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Policy framework of the Learning Disabilities in Math

The first chapter provides an overview of the state of the art of the regulatory and policy framework with reference to the Learning Disabilities in Math.




Policy Framework of the Learning Disabilities in Math

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Introduction

It seems consensual throughout Europe that ‘’the fundamental principle of the inclusive school is that all children should learn together, wherever possible, regardless of any difficulties or differences they may have’’ and that ‘’inclusive schools must recognize and respond to the diverse needs of their students, accommodating both different styles and rates of learning and ensuring quality education to all through appropriate curricula, organizational arrangements, teaching strategies, resource use and partnerships with their communities’’ [1].

Special education is guided by the European principles defined by European Union, and their underlying principle is based on several international resolutions, such as the Salamanca Statement and Framework for Action on Special Needs Education [1]. Those principles can be summarised under three fundamental rights: the right to education for all children with Special Educational Needs - SEN (no matter how complex the disability is, the student should have access to the mainstream education system), the right to equality (the inalienable right of all children to equal opportunity in gaining access to and achieving success in education with adequate support to each individual’s needs) and the right to be part of society (each school must find the right solutions for the needs of each individual and students with disabilities should preferably be included in the mainstream teaching system, special schools being the exception).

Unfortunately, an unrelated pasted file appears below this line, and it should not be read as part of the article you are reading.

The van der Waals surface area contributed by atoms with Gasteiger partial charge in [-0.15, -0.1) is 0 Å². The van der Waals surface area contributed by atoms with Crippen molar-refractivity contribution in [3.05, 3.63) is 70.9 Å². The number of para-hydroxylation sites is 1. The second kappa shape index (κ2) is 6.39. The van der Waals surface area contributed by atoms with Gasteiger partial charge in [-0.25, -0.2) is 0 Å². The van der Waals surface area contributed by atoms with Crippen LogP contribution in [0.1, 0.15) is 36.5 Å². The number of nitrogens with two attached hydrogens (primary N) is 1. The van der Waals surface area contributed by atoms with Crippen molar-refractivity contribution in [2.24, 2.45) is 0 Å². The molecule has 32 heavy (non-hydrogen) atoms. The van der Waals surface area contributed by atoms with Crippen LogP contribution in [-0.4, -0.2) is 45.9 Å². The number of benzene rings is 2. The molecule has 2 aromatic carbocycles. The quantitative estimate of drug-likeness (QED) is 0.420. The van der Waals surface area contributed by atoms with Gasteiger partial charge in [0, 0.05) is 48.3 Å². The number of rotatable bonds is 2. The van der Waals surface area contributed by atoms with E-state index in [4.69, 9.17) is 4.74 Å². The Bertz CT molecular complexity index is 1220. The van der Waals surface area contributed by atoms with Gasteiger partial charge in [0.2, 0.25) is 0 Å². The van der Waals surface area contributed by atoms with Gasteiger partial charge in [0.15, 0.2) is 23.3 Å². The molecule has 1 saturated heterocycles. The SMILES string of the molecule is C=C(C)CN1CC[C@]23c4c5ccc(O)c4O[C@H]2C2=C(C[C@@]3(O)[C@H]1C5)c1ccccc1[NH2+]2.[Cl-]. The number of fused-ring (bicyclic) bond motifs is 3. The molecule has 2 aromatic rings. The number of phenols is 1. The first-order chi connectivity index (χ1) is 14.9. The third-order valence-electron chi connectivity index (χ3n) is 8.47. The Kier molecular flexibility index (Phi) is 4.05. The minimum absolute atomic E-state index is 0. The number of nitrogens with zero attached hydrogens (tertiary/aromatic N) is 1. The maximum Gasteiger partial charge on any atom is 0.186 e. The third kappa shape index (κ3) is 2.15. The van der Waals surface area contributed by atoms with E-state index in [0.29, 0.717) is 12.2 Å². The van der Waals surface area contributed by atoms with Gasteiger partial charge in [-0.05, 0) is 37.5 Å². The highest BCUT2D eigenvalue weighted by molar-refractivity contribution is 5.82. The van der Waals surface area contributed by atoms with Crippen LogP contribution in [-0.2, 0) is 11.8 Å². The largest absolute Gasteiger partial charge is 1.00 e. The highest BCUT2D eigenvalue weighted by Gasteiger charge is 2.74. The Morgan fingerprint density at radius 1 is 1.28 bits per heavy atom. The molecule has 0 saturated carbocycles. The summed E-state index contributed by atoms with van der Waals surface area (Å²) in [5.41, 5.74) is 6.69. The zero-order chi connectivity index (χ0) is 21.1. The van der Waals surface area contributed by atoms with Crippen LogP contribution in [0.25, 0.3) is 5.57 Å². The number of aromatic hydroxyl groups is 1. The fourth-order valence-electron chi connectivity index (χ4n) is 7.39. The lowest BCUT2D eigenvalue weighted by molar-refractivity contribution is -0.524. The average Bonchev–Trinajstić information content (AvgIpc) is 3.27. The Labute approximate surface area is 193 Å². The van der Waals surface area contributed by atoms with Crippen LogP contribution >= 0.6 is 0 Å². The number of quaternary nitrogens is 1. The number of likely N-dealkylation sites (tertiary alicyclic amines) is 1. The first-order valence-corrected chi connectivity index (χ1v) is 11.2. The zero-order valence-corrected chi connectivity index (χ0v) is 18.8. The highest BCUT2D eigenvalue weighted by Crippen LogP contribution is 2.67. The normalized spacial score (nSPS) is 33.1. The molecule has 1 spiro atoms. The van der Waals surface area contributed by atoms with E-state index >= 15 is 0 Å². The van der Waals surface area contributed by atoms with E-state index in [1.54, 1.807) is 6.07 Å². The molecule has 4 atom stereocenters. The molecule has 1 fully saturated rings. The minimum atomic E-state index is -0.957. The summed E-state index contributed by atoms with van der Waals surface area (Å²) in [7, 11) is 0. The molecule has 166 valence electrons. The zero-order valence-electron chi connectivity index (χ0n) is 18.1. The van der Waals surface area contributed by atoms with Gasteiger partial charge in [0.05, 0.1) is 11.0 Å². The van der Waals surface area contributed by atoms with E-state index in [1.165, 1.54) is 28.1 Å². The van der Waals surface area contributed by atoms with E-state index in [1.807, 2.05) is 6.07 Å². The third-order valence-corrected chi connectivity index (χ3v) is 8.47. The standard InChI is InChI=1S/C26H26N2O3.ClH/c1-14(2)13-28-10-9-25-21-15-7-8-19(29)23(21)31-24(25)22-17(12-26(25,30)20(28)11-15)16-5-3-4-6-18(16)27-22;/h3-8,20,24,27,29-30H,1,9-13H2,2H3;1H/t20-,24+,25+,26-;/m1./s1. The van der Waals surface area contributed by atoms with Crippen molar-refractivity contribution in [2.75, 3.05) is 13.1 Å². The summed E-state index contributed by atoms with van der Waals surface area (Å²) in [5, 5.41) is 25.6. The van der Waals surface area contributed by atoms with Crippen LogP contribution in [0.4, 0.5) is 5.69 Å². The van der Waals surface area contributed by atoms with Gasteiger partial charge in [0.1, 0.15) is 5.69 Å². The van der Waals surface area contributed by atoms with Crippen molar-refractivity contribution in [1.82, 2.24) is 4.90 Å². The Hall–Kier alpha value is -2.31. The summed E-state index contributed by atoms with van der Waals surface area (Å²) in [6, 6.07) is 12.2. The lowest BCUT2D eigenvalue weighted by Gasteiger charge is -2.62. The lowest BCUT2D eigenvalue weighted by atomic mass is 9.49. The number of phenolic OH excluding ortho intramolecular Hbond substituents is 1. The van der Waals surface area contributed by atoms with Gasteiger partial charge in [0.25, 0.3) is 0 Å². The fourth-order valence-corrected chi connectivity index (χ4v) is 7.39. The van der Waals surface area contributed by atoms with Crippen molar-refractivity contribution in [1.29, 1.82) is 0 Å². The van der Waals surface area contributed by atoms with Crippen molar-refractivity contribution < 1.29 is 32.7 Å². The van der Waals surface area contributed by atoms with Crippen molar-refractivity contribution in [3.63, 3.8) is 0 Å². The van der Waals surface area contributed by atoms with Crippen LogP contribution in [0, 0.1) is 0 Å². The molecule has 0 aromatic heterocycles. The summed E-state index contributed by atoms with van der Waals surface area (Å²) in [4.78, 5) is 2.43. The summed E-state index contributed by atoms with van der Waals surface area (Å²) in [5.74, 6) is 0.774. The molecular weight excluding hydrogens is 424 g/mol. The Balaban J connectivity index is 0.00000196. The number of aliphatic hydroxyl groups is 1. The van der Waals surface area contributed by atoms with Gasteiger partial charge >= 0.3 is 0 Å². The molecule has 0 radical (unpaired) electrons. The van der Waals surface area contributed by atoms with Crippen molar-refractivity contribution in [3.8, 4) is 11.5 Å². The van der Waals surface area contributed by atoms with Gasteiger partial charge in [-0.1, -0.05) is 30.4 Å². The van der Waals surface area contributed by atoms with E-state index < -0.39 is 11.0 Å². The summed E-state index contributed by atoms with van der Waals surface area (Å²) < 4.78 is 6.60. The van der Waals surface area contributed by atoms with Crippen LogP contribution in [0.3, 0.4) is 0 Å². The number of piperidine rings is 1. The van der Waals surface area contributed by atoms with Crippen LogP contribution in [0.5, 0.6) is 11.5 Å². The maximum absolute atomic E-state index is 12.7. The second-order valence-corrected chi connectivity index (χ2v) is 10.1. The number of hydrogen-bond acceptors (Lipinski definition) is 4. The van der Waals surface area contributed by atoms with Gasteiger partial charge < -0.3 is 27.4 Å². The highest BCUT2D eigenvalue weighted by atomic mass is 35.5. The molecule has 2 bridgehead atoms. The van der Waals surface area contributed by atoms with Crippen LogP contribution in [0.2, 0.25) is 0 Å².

Although the rights of students with Special Education Needs (SEN) are thoroughly enunciated in the legislation of the three considered countries – Italy, Poland and Portugal – there seems to be no reference on how to address the case of students with the type of specific learning disorders such as dyslexia, dysgraphia or dyscalculia, that compromise the ability to put thoughts into written words, spelling, reading comprehension, math calculation and math problem solving, with serious impact in everyday activities [2].

Apparently, the procedure, when in the presence of a student with difficulties that can be related to one or more of the disorders mentioned above, is somehow random and dependent on the dynamics of each school, leaving the teachers and educators a little lost amidst a large number of generic laws not specifically conceived to address the situation. The legislation of each country, for these students, it is summarized below.

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The SMiLD project is funded by the European Commission through the Italian National Agency for the Erasmus+ Programme. This web site reflects the views only of the author, and the Commission cannot be held responsible for any use which may be made of the information contained therein.